Britain has today paid homage to its fallen heroes on the 30th anniversary of the day that Argentine forces made an amphibious assault on the Falkland Islands.

To mark the event a single candle was lit to burn for 74 days (the length of the war) in Staffordshire's National Memorial Arboretum's Millennium Chapel where widows of those that gave their lives gathered to remember them.

This comes at a time when Argentine political interest is once again focussed on whipping up a domestic fervour for Argentine control of the islands.

The Argentine president Cristina Fernandez de Kirchner has recently been ratchetting up the tension by such actions as preventing UK cruise liners from docking in Argentina. There have also been attempts to bring the rest of South America along with her for the ride.

Thank goodness then that the UK government has today come out very strongly against any such Argentine claims.

Writing in the Telegraph William Hague, the Foreign Secretary, robustly defended the rights of the Falkland Islanders to determine their own futures and said that Argentina had recently been attempting to coerce the islanders into submission and that the UK would though defend their sovereignty.

The Prime Minister, David Cameron, has also said that there would be no compromise over the Falkland Islands and paid tribute to the armed forces that were involved in re-taking the islands.

He also said that while remembering the 255 UK service personnel and three Falkland Islanders who lost their lives we should also remember the 649 Argentines who fell during the 74 day conflict.

In a statement the Prime Minister said:

Thirty years ago today the people of the Falkland Islands suffered an act of aggression that sought to rob them of their freedom and their way of life.

Today is a day for commemoration and reflection:  a day to remember all those who lost their lives in the conflict – the members of our Armed Forces, as well as the Argentinian personnel who died.

Today, we salute the heroism of the Task Force which set sail to free the islands.

We are rightly proud of the role Britain played in righting a profound wrong. And the people of the Falkland Islands can be justly proud of the prosperous and secure future they have built for their islands since 1982.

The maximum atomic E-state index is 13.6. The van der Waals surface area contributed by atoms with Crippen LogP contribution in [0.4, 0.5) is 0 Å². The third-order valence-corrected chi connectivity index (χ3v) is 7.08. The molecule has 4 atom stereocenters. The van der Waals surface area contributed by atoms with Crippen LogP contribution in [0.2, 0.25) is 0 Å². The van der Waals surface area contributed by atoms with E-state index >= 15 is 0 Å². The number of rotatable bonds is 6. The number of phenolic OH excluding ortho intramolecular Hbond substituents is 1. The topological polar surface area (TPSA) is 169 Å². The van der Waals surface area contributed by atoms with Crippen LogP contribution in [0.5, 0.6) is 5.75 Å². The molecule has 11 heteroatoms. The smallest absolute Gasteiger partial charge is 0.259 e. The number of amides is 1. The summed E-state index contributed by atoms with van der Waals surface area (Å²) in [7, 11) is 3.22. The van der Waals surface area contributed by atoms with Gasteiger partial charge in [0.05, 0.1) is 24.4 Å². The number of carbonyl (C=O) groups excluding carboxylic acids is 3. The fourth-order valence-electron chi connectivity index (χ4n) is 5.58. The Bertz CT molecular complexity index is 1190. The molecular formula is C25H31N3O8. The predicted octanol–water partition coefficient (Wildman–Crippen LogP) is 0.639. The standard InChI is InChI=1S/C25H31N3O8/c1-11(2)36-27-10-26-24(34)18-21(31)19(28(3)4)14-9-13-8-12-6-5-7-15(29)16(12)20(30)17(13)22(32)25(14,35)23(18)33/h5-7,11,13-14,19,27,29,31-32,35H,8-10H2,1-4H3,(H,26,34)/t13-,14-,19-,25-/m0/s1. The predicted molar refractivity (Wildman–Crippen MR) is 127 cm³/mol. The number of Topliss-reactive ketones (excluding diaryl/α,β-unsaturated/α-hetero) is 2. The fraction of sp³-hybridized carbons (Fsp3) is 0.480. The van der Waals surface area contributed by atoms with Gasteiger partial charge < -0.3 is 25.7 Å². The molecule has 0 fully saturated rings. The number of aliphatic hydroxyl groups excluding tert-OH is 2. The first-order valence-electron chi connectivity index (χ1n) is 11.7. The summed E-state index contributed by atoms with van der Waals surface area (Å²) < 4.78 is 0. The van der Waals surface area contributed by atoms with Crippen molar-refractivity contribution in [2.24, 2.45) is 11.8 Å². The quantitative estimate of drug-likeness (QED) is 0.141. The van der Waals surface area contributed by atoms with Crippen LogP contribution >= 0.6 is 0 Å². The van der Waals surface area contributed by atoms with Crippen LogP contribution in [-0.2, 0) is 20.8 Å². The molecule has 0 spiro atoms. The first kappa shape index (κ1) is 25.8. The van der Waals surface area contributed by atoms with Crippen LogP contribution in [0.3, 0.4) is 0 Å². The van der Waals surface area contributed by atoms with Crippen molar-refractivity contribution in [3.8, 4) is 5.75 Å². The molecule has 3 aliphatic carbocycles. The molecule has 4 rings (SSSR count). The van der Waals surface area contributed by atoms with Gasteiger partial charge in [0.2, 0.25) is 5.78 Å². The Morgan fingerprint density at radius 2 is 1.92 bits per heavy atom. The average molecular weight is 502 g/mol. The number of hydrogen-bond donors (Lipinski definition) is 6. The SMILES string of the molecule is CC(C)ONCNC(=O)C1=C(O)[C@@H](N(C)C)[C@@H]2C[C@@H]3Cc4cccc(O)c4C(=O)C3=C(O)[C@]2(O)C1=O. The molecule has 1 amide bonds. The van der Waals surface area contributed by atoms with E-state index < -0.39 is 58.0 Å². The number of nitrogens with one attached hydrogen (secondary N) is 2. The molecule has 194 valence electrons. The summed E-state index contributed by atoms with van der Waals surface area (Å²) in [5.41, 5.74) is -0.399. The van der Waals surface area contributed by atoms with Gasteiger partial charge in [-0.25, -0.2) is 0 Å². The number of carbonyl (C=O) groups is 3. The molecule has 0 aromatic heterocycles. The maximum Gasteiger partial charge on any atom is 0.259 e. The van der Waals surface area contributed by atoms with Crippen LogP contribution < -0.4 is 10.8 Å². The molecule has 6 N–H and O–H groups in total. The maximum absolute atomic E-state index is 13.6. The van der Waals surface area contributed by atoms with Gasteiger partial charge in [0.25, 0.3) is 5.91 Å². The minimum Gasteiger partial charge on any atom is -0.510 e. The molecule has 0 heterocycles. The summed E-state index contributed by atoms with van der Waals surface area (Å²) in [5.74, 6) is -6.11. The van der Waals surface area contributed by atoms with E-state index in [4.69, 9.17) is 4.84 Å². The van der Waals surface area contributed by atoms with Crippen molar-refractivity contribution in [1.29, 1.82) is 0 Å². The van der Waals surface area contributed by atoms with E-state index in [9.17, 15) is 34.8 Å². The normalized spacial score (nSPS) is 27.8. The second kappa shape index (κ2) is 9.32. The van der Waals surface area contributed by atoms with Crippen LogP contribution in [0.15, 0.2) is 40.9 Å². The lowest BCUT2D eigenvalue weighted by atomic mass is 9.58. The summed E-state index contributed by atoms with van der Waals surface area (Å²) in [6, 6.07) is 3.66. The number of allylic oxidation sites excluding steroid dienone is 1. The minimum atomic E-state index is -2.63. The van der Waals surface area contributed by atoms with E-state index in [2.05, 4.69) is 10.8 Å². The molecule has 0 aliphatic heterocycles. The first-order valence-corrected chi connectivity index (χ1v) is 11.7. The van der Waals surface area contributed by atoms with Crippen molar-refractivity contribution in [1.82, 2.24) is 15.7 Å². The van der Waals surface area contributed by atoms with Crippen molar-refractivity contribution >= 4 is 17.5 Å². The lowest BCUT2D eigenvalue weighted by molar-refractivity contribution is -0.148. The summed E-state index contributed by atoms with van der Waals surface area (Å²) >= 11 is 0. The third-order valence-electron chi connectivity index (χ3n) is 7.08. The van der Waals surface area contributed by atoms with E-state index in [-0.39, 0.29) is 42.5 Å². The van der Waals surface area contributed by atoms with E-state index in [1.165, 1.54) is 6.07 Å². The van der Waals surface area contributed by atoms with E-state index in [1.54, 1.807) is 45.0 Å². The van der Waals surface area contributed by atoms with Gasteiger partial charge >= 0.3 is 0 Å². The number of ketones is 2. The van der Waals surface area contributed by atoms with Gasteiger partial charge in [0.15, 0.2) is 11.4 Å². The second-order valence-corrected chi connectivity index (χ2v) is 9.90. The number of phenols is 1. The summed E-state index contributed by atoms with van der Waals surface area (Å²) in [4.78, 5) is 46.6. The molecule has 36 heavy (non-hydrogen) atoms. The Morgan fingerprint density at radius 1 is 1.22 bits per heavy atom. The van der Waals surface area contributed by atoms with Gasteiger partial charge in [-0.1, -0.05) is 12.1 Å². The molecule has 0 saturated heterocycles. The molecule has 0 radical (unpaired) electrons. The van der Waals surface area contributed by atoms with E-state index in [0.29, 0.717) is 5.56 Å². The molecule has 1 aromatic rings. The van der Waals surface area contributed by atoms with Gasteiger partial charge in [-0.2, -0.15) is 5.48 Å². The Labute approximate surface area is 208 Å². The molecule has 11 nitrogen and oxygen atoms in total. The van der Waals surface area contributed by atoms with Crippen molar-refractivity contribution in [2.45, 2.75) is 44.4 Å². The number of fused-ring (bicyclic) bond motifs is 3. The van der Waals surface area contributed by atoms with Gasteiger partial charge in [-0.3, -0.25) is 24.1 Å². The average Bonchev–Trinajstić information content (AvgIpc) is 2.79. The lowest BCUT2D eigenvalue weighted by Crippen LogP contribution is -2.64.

Britain remains staunchly committed to upholding the right of the Falkland Islanders, and of the Falkland Islanders alone, to determine their own future.

“That was the fundamental principle that was at stake thirty years ago: and that is the principle which we solemnly re-affirm today.

Many people would argue that Britain could not re-take the islands should they be invaded. But just as many say that Argentina is, at present, in no way capable of repeating such an operation.

But things change. So we should keep a weather eye on the interests of the Falkland Islanders in the future. We must be wary of the siren calls in decades to come, as Argentina’s economy improves (as it doubtless will) and its military builds once again, that the money the UK spends on defence in the region could be better spent in Britain. Be in no doubt this will happen; especially when the UK looks to expensive decisions over aircraft carriers and the like.

The only thing that should ever sway Britain away from this need should be the wishes of the islanders themselves. And the Argentines are not doing a very good job at the moment of making allies on the islands.

HMS Cardiff anchored off Port Stanley-by Griffiths911

HMS Cardiff anchored off Port Stanley-by Griffiths911 (click to enlarge)

Image by Griffiths911 at the English language Wikipedia [GFDL (www.gnu.org/copyleft/fdl.html), CC-BY-SA-3.0 (www.creativecommons.org/licenses/by-sa/3.0/), GFDL (www.gnu.org/copyleft/fdl.html), CC-BY-SA-3.0 (www.creativecommons.org/licenses/by-sa/3.0/) or Public domain], from Wikimedia Commons

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